#yellowy colors
(1.00, 1.00, 0.00),(0.95, 1.00, 0.00),(0.90, 1.00, 0.00),(0.85, 1.00, 0.00),(0.80, 1.00, 0.00),(0.75, 1.00, 0.00),(0.70, 1.00, 0.00),(0.65, 1.00, 0.00),(0.60, 1.00, 0.00),(0.55, 1.00, 0.00),(0.50, 1.00, 0.00),(0.45, 1.00, 0.00),(0.40, 1.00, 0.00),(0.35, 1.00, 0.00),(0.30, 1.00, 0.00),(0.25, 1.00, 0.00),(0.20, 1.00, 0.00),(0.15, 1.00, 0.00),(0.10, 1.00, 0.00),(0.05, 1.00, 0.00),
#greenish colors
(0.00, 1.00, 0.00),(0.00, 0.95, 0.05),(0.00, 0.90, 0.10),(0.00, 0.85, 0.15),(0.00, 0.80, 0.20),(0.00, 0.75, 0.25),(0.00, 0.70, 0.30),(0.00, 0.65, 0.35),(0.00, 0.60, 0.40),(0.00, 0.55, 0.45),(0.00, 0.50, 0.50),(0.00, 0.45, 0.55),(0.00, 0.40, 0.60),(0.00, 0.35, 0.65),(0.00, 0.30, 0.70),(0.00, 0.25, 0.75),(0.00, 0.20, 0.80),(0.00, 0.15, 0.85),(0.00, 0.10, 0.90),(0.00, 0.05, 0.95),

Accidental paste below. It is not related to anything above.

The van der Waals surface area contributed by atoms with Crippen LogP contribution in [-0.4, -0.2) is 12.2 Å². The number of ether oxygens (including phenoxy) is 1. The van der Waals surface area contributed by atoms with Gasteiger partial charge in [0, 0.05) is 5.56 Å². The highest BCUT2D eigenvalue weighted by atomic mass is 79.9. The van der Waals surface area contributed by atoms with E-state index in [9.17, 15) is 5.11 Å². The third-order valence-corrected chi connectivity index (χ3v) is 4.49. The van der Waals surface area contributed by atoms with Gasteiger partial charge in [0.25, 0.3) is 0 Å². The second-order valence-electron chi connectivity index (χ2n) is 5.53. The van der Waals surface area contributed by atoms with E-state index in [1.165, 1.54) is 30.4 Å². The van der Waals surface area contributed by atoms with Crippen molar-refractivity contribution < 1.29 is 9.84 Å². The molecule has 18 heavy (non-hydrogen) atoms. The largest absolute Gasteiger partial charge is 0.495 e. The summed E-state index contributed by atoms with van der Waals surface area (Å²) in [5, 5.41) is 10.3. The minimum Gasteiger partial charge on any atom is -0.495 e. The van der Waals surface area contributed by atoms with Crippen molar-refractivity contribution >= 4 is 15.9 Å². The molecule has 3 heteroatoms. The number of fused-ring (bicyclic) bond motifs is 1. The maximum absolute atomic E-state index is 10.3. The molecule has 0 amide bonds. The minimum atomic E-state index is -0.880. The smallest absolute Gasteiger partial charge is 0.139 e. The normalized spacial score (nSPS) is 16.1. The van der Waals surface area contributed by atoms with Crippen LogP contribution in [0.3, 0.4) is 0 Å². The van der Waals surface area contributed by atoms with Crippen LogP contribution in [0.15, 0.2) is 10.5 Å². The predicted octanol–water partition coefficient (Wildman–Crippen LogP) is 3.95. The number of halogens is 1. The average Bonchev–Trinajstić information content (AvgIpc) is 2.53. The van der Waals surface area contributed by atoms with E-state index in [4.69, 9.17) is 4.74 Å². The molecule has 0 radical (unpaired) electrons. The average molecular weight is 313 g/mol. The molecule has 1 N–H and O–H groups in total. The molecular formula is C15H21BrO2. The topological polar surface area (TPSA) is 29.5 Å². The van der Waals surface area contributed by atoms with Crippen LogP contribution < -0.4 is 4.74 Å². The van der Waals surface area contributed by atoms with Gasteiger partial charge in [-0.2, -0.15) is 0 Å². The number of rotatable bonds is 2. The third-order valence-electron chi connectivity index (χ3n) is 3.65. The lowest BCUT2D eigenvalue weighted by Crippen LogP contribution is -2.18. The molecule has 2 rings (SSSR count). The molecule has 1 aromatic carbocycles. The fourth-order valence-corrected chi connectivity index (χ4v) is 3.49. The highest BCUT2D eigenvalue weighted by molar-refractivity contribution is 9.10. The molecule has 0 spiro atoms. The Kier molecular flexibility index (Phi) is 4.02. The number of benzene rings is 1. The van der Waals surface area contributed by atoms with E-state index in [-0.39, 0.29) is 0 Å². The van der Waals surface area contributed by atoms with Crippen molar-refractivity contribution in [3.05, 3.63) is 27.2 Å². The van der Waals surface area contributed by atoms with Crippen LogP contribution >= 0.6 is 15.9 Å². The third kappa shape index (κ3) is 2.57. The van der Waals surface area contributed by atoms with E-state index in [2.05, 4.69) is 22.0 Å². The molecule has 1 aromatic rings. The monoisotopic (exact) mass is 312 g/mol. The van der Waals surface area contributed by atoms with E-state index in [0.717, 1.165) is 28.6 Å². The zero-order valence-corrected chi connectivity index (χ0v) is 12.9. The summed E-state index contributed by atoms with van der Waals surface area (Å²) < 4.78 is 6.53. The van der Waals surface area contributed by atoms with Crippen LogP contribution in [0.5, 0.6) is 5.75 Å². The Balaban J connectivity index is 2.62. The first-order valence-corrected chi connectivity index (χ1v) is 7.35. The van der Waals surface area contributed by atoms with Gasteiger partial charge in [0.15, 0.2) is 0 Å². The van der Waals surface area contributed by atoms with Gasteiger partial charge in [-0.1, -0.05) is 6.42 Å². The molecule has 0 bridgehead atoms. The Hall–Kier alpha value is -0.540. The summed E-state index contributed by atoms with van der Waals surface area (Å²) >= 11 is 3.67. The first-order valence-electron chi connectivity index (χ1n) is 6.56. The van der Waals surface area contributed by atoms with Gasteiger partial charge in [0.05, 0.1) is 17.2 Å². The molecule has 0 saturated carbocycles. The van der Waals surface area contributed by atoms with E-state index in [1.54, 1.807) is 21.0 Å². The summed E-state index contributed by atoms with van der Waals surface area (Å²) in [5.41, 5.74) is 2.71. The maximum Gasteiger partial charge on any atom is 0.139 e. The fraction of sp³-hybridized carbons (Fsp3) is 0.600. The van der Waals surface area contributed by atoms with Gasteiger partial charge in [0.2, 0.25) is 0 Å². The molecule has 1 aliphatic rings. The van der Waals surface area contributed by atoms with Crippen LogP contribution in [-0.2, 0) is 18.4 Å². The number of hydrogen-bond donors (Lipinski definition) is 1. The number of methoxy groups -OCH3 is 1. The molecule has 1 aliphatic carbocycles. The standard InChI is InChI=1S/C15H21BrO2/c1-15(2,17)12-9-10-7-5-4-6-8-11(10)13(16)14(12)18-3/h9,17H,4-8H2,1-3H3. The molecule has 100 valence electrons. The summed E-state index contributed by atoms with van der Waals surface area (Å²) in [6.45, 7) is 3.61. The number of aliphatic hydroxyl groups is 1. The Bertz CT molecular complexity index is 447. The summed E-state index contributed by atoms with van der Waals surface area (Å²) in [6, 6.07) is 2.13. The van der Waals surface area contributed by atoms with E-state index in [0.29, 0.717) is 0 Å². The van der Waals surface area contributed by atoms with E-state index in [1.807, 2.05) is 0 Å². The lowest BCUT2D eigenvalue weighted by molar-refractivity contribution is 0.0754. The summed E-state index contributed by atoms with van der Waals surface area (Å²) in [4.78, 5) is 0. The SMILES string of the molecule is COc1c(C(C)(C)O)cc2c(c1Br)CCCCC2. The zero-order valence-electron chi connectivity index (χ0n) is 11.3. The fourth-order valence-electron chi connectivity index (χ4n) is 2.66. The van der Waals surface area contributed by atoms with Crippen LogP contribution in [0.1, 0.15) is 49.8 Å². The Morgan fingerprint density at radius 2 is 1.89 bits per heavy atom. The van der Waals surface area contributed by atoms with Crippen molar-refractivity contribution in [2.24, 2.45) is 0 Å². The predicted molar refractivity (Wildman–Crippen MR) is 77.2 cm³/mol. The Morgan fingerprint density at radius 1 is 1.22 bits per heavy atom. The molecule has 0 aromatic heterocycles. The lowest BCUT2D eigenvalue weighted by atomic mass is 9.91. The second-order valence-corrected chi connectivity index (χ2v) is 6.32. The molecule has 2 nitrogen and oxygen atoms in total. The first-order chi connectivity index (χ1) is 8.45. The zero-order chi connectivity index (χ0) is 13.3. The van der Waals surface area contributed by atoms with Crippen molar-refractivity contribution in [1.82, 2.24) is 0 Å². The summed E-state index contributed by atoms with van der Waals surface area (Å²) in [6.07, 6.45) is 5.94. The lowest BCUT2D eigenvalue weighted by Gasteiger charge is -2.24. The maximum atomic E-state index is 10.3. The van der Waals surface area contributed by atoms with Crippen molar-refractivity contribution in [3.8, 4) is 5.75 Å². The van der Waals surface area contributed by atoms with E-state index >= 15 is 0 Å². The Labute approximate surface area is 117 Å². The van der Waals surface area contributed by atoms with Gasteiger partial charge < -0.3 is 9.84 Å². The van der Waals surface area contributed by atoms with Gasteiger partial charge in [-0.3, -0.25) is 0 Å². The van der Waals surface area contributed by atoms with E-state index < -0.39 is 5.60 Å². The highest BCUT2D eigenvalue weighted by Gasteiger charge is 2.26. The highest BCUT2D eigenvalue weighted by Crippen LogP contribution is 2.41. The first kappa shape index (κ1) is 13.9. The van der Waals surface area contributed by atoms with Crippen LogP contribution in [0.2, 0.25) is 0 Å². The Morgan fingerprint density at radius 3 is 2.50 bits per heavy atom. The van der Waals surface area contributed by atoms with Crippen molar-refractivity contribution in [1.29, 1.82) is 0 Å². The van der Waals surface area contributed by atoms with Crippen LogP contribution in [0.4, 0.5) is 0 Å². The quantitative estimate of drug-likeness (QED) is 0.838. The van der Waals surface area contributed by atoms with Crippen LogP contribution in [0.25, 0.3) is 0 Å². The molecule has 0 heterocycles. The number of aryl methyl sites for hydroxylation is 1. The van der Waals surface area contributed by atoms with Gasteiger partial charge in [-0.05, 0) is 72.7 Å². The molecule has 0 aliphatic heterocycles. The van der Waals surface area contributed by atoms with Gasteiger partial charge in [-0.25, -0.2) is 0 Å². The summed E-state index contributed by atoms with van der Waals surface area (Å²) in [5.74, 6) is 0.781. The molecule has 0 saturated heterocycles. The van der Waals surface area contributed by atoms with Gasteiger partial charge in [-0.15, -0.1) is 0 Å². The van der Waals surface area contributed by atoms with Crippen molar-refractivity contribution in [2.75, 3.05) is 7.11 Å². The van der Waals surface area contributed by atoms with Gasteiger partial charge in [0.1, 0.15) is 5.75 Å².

#blueish colors
(0.00, 0.00, 1.00),(0.05, 0.00, 1.00),(0.10, 0.00, 1.00),(0.15, 0.00, 1.00),(0.20, 0.00, 1.00),(0.25, 0.00, 1.00),(0.30, 0.00, 1.00),(0.35, 0.00, 1.00),(0.40, 0.00, 1.00),(0.45, 0.00, 1.00),(0.50, 0.00, 1.00),(0.55, 0.00, 1.00),(0.60, 0.00, 1.00),(0.65, 0.00, 1.00),(0.70, 0.00, 1.00),(0.75, 0.00, 1.00),(0.80, 0.00, 1.00),(0.85, 0.00, 1.00),(0.90, 0.00, 1.00),(0.95, 0.00, 1.00)

while x < 1000:
idx = int(c)
color = colors[idx]
x = x + 1
c = c + 0.1


As an assignment, try to make a Sierpinski Triangle. It takes a lot of thought.

Also, please vote for this instructable if you liked it!!!


adithyashok (author)2015-05-08

Wow, my first featured 'ible.
Thank you so much guys!!!
^^ 8)

Maker Saga (author)2017-03-18

Thanks! How do you embed your code like that inside the tutorial?

JustinT26 (author)2016-11-06

This is my code for a Sierpinski triangle. I added a bit of colour.